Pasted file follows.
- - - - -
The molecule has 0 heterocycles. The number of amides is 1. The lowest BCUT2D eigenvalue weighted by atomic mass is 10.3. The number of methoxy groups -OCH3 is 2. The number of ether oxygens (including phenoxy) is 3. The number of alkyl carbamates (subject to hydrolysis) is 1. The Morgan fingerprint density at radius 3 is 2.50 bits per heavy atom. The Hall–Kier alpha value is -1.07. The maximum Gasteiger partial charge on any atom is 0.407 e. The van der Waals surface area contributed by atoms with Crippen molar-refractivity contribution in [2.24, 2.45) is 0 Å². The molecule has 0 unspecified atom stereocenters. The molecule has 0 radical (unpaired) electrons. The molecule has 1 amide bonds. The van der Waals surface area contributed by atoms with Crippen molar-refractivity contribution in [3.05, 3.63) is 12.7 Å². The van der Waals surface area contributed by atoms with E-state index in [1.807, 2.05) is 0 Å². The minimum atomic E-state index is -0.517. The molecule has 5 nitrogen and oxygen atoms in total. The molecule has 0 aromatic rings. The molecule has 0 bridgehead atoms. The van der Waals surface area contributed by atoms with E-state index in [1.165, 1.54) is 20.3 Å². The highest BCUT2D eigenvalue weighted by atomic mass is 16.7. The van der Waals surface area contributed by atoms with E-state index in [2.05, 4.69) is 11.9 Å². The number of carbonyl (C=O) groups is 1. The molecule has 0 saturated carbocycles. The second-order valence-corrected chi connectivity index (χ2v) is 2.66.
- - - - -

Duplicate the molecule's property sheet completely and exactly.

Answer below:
The molecule has 0 heterocycles. The number of amides is 1. The lowest BCUT2D eigenvalue weighted by atomic mass is 10.3. The number of methoxy groups -OCH3 is 2. The number of ether oxygens (including phenoxy) is 3. The number of alkyl carbamates (subject to hydrolysis) is 1. The Morgan fingerprint density at radius 3 is 2.50 bits per heavy atom. The Hall–Kier alpha value is -1.07. The maximum Gasteiger partial charge on any atom is 0.407 e. The van der Waals surface area contributed by atoms with Crippen molar-refractivity contribution in [2.24, 2.45) is 0 Å². The molecule has 0 unspecified atom stereocenters. The molecule has 0 radical (unpaired) electrons. The molecule has 1 amide bonds. The van der Waals surface area contributed by atoms with Crippen molar-refractivity contribution in [3.05, 3.63) is 12.7 Å². The van der Waals surface area contributed by atoms with E-state index in [1.807, 2.05) is 0 Å². The minimum atomic E-state index is -0.517. The molecule has 5 nitrogen and oxygen atoms in total. The molecule has 0 aromatic rings. The molecule has 0 bridgehead atoms. The van der Waals surface area contributed by atoms with E-state index in [1.165, 1.54) is 20.3 Å². The highest BCUT2D eigenvalue weighted by atomic mass is 16.7. The van der Waals surface area contributed by atoms with E-state index in [2.05, 4.69) is 11.9 Å². The number of carbonyl (C=O) groups is 1. The molecule has 0 saturated carbocycles. The second-order valence-corrected chi connectivity index (χ2v) is 2.66.